Histories of Donald Trump’s presidency are likely
to revolve almost entirely around its one dominant personality: Trump himself. To an unusual degree, the 45th president has been his own chief policy architect, political strategist and salesman.
But among the most notable members of Trump’s supporting cast are two of the few senior advisers who have been there from the start: hardline chief speechwriter and policy adviser Stephen Miller and son-in-law Jared Kushner.
From the Muslim travel ban of Trump’s chaotic first days to extensive recent administration efforts to implement policies aimed at curbing both illegal and legal immigration, the single-minded Miller has been one of Trump’s most effective aides, despite continuing controversy over the wisdom and legality of the policies he champions.
Meanwhile, Kushner, who has a hand in many areas, seems far less successful, undercutting hopes for an effective beginning of the Trump presidency, providing questionable political advice and mismanaging administration efforts to resolve long-standing Middle East and immigration problems.
The contrast in effectiveness may reflect their very different degrees of governmental experience. It really does help to have some idea of how Washington works.
Miller, a committed conservative since his high school days, spent a decade working his way up through the political ranks as an aide to Minnesota Rep. Michelle Bachmann and Alabama Sen. Jeff Sessions before joining Trump’s campaign. If anyone in this White House understands how to operate the levers of government, it’s the 33-year-old Miller.
Kushner, 38, a New York real estate developer who was believed to be a Democrat before Trump’s election, is a governmental neophyte, like the president. That has clearly hampered his efforts to cope with complex problems like the Middle East and immigration, which have defied more experienced officials for decades. In both areas, Kushner has mirrored his father-in-law’s unilateral approach, trying to develop a Middle East plan without talking to the Palestinians and an immigration plan without bringing in Democrats. Unsurprisingly, he has failed to bring either to the point where they can be seriously considered.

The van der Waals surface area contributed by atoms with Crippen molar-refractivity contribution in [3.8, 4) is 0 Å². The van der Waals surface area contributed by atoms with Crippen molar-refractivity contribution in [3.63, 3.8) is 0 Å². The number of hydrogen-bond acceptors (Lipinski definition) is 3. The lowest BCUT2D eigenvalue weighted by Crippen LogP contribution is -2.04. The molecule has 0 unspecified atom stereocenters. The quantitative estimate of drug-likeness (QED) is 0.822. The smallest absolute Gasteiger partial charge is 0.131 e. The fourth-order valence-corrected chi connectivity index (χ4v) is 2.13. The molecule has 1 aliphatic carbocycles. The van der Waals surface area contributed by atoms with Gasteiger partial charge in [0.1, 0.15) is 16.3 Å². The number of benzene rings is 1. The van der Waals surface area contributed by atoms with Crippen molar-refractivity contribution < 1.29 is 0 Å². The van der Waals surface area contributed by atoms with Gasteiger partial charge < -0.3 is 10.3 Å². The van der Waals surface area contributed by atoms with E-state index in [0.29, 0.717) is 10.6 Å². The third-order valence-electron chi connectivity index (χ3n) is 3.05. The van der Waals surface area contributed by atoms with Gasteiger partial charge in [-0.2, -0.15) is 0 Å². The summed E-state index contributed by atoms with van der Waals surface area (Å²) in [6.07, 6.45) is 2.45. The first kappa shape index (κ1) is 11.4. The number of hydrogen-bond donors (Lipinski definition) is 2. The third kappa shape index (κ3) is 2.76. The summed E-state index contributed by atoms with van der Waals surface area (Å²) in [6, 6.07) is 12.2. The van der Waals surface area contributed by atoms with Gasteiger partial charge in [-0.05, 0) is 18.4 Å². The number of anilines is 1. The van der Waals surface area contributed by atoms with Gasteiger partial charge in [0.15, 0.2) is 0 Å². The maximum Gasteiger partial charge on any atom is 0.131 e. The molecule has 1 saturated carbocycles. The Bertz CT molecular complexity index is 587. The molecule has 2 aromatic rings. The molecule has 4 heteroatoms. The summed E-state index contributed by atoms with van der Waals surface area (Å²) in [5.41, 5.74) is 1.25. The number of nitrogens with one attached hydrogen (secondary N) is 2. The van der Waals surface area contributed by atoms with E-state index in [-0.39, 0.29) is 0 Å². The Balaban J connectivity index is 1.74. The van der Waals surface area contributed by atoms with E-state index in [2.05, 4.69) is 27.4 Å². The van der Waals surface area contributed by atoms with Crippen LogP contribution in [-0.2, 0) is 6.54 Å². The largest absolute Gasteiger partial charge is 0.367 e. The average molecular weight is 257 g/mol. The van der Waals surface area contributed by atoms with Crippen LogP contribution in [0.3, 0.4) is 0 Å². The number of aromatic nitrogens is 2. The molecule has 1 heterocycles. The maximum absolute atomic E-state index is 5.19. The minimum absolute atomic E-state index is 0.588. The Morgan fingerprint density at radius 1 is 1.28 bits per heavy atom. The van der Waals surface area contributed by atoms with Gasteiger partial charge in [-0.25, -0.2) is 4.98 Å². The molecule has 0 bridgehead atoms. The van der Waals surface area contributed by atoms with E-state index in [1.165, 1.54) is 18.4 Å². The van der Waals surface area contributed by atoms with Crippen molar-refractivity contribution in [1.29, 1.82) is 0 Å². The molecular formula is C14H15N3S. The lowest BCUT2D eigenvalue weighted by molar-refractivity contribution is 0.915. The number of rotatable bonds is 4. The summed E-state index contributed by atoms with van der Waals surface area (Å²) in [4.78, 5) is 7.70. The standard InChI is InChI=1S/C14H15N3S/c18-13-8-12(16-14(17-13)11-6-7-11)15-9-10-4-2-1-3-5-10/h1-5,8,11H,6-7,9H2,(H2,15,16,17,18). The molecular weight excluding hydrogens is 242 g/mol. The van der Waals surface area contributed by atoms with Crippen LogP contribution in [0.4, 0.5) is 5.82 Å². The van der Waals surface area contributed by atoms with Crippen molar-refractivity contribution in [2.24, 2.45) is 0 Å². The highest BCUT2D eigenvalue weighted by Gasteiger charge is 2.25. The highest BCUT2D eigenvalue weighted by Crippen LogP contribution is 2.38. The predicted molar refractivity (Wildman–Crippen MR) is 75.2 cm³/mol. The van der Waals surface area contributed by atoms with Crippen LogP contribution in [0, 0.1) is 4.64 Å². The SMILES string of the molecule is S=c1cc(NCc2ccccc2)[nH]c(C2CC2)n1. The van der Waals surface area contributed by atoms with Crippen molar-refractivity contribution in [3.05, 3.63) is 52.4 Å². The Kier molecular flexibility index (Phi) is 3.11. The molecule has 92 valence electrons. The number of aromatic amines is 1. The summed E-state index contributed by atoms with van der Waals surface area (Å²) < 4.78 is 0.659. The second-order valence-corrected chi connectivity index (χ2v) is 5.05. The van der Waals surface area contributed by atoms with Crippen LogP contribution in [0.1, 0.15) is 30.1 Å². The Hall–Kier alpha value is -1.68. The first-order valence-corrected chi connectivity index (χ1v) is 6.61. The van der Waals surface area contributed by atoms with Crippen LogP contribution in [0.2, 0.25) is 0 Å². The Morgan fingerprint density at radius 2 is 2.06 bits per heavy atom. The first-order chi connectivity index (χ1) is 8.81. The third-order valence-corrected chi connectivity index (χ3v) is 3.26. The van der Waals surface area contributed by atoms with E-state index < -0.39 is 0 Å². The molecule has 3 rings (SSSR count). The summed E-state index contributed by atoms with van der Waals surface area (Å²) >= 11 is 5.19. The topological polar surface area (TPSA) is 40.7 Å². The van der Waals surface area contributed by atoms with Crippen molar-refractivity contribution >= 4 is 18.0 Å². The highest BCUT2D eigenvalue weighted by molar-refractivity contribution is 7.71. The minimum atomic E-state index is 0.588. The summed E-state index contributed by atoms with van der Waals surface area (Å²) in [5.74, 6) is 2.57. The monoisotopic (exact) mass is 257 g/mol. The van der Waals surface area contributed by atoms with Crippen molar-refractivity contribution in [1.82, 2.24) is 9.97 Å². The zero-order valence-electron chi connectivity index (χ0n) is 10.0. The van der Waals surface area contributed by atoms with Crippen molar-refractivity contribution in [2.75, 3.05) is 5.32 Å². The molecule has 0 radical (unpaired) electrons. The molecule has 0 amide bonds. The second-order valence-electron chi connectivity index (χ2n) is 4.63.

Significantly, his lone success came when he helped create a bipartisan coalition to enact important criminal justice reforms, easing many hardline penalties passed in the 1990s.
Kushner’s inexperience has also showed in his questionable political advice. The New York Times recently reported that he suggested that Trump commute the prison sentence of former Illinois Democratic Gov. Rod Blagojevich, in part to win brownie points with some Democrats.
Within days, there was virtually unanimous bipartisan criticism from former colleagues of Blagojevich, who is serving 14 years in prison after his conviction on charges stemming from efforts to sell a vacant Senate seat appointment to the highest bidder. Since then, Trump has seemed to back away from the idea.
Two years ago, Kushner reportedly urged Trump that firing FBI Director Jim Comey would end the investigation into Russia’s role in the 2016 election, pleasing Democrats by canning the man they blamed for costing Hillary Clinton that election.
Just the opposite proved true. Comey’s firing led to the selection of
special counsel Robert Mueller, whose two-year probe is still having fallout in the courts and on Capitol Hill.
Kushner contributed to Trump’s stumbling 2017 start by persuading him right after his election to scrap New Jersey Gov. Chris Christie’s transition plan, including policy proposals and prospective appointees. Some saw retaliation for Christie’s prosecution, while U.S. attorney, of Kushner’s father for illegal campaign contributions and tax evasion.
Miller helped fill the resulting void with the administration’s first major effort, a temporary ban on travel to the United States from seven predominantly Muslim countries. Though the initial effort was mishandled and ultimately blocked in the courts, Miller persisted and eventually succeeded in crafting a plan that passed judicial muster.
Every day brings signs of his success in shaping administration
immigration policy. The most recent have been new guidelines that could make getting green cards harder for legal immigrants.
Miller occasionally appears on television defending administration policies.
Kushner rarely does, but he gave an extensive recent interview to Axios’ Jonathan Swan and, in it, may have undercut his own Middle East efforts by questioning the viability of the “two-state solution” that has always been regarded as an essential part of any agreement.
Asked if the Palestinians could govern themselves, Kushner replied, “I think that’s a very good question,” adding, “The hope is that they over time can become capable of self-governing.”
That attitude and such pro-Israel administration policies as moving the U.S. embassy to Jerusalem prompted Palestinians to boycott an economic conference that Kushner convened in a presumed first step toward peace negotiations.
On immigration, Kushner failed to reach out to Democrats, omitting any relief for the 800,000 illegal immigrants brought here as children under President Barack Obama’s DACA (Deferred Access for Childhood Arrivals).
Some Republicans said that made his plan a non-starter. “They cannot be excluded from any immigration package,” Sen. Susan Collins, R-Maine, told The Washington Post.
Miller has been successful, but not necessarily wise. Kushner, by most signs, has been neither.